I’m not really sure if there is a large enough core of the kind of true extreme progressives that I describe to really control Democratic primaries. The goal of most Democrats is to beat Donald Trump, not be purists. It’s unclear if Joe Biden’s middle-of-the-road policies and positions will address the issues I’m concerned about. Sanders, Warren, Harris, maybe even Booker and Buttigieg, want most of what I want, but the insistence of some of them  on adhering to the nuances demanded by extremists will probably alienate more voters than it attracts. Maybe they need to reframe progressivism so that it pleases old-time liberals,  like myself, who, after all, are the heart of the Democratic Party.

Reader Comments (7)

I am inclined to agree with the views expressed by the Author of the Article. This is true with any of the countries.

August 19, 2019 | Unregistered CommenterPVV Satyanarayana

The problem here is "you with us or you are against us." A very narrow and narrow-minded approach. When any discourse turns into a shouting match and we bang our fists or jump on a table to agitate the crowd. When anti-fascists act like a mob and it is not longer clear whom they are after and whom they are protecting. When we offer so-called policies that make us feel good about ourselves and have no other value. When one lie is becoming piled on another and we no longer know who is lying and who is simply ignorant.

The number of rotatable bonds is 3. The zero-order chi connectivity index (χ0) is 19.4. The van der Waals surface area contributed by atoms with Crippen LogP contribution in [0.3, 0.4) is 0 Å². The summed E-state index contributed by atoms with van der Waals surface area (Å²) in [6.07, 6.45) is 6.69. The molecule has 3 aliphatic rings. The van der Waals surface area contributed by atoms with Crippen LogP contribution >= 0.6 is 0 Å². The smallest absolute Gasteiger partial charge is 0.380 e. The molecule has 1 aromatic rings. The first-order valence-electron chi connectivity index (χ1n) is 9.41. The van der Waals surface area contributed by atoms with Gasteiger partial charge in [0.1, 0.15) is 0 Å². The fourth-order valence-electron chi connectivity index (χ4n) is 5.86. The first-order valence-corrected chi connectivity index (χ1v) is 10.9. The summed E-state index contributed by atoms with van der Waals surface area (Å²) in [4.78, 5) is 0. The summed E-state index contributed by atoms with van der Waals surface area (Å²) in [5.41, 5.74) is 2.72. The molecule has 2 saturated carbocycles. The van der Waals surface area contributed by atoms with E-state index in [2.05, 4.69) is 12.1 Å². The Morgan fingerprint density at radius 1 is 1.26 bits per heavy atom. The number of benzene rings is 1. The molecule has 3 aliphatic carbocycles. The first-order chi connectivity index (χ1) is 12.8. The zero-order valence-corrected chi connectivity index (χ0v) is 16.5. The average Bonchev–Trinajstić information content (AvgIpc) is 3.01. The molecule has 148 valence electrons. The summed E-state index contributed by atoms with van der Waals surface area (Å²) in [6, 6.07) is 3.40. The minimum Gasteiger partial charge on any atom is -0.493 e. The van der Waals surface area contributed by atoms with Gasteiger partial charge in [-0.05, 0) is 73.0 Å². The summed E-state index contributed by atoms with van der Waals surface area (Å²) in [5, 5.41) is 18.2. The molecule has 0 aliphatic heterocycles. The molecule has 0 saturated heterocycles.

Should we turn away from the news? from the TV? Should we allow the demagogues to win and then say, oops, I thought...
Progressive, liberal, conservative, etc. should be replaced by deliberation, thought, and knowledge, Knowledge of not a simply partisan-based propaganda.
Sorry to use the word "should."

August 19, 2019 | Unregistered CommenterIlana

Excellent statement of your beliefs, Casey. I’m going to memorize that opening paragraph as a response when anyone asks what defines me politically. I think you should send it to the DNC and they can use it for their 2020 platform. It will save them loads of time!